A couple weeks ago, in one of those digression to the tangential comment conversations, I finally realized that my writing reflects my reading, and my reading style isn’t necessarily like other folks. I tend to pick up details on the first round, and incorporate them into building out the world and my expectations of the story.
For example, what I thought of as a slow opening prologue for a really dull first half of a thriller (paraphrased from memory):
Mohammed had just kicked Alif’s ball into the alley mouth, scoring a goal against the team of older boys when his sister came to tell him that his father was looking for him.
…Okay, self, anyone with a decent knowledge of recent Middle Eastern history is immediately going to go “Beirut, 1983. Either we’re about to watch the marine barracks bombing, or the retaliatory strikes. Kids, so we’re going to watch the loss of innocence. Mohammed’s about to grow up to be a terrorist.”
And then I had to wait five paragraphs of meandering family conversation and he forgot to feed the chickens, so he’s up on the roof doing chores with his sister when the airstrike hits, and his sister is horribly burned.
Really slow, right?
We then cut to modern-day (for this thriller), Washington DC, with our protagonist working on information about a bombing in the middle east. And I’m all “Goodness gracious infodump, why do we have to sit through laborious paragraphs about the situation in the middle east and terrorism and the politics of Palestine disguised as a briefing and an as you know Bob? We already covered this in the very first prologue paragraph! We know who the bomber is, get to the action!”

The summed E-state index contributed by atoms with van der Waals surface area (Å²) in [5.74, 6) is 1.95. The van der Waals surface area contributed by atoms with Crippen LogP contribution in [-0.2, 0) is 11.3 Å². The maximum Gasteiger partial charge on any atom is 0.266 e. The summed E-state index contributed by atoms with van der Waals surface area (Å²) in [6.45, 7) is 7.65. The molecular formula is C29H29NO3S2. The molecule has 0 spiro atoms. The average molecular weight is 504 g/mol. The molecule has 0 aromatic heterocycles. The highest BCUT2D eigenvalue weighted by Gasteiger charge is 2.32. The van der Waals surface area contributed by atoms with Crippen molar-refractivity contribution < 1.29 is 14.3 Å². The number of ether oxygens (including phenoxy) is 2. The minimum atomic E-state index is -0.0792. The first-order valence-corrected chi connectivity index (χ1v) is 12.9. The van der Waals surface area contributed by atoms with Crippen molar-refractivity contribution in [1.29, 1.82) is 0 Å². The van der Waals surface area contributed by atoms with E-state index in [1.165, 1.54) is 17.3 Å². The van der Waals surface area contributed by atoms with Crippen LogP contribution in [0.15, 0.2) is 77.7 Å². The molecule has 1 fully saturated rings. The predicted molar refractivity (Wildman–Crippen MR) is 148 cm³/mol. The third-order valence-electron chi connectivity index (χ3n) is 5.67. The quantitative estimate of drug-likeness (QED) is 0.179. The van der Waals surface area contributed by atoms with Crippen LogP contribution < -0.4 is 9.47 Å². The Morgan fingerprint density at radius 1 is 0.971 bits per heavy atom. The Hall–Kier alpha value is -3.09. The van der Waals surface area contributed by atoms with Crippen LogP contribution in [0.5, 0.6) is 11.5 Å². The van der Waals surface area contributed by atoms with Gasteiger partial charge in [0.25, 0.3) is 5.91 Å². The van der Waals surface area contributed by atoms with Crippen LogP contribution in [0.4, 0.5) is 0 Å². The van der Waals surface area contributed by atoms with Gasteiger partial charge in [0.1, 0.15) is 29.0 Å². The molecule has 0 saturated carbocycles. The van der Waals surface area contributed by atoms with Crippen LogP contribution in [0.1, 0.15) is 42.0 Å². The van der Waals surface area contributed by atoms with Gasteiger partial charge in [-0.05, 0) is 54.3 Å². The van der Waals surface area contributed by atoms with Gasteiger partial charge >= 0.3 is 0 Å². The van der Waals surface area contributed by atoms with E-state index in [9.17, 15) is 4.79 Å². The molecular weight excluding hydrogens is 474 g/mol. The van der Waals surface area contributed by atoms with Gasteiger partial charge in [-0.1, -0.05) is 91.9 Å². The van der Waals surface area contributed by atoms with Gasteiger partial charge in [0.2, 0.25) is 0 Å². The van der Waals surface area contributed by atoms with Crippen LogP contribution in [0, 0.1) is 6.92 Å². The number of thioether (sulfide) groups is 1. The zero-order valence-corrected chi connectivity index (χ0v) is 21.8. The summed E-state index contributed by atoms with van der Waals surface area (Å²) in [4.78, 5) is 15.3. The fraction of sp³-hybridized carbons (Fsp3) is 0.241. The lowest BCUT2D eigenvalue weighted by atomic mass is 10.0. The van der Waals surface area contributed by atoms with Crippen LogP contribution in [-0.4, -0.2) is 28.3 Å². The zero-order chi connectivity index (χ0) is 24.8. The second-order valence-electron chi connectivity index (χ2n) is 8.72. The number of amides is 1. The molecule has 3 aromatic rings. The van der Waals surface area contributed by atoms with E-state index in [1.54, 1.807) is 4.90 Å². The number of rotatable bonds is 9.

…apparently this is not how most readers work. Which explains why Sarah told me that I had to put something in three times in order for the reader to catch it for foreshadowing. It might not just be foreshadowing, it might also be general explanation and worldbuilding?
This might explain why I get reviews like “You can’t skim, you have to read carefully.”
Personally, I find going back and putting in explanations excruciatingly tedious. I did it in the last book, in places where beta readers got confused, because I don’t want the reader confused… but even then, I may have only put it in once, or in some cases where the alpha or beta reader missed it the first time, I gritted my teeth an layered it in a second time. And I thought that was putting in infodumps!
Perhaps I need to be more tedious. Because the non-military readers often missed a few finer details, especially as I never stopped and said in one place all at once:
“Dear reader, you are watching this from the protagonist’s perspective. And she doesn’t know a lot about military operations. She most especially won’t know that on larger operations that utilize multiple teams like this, there is always an officer in charge and a warrant officer as an XO. Therefore, you can infer that, as the teams are rapidly trying to reorganize and fill in holes, and the chief warrant officer is in charge with not an officer in sight, that things went very, very pear-shaped well before she got told by her chief pilot to get her ass in the air and don’t ask questions.
Therefore, you can now look back over things going pear-shaped in the cockpit, and realize that from everybody else in the operation’s perspective, this was just the cherry on top of a complete and total clusterf***, and FIDO is the order of the day. Once the exfil was completed, nobody else is particularly worried about it, just her.”
I bet Terry Prachett could put that in a footnote that would leave readers laughing. Heinlein could have slid it in somewhere that nobody would ever notice, but they’d retain anyway. Me, not so much. Clearly, I have more to learn!
How do you layer in worldbuilding and operational details, and how often do you repeat it?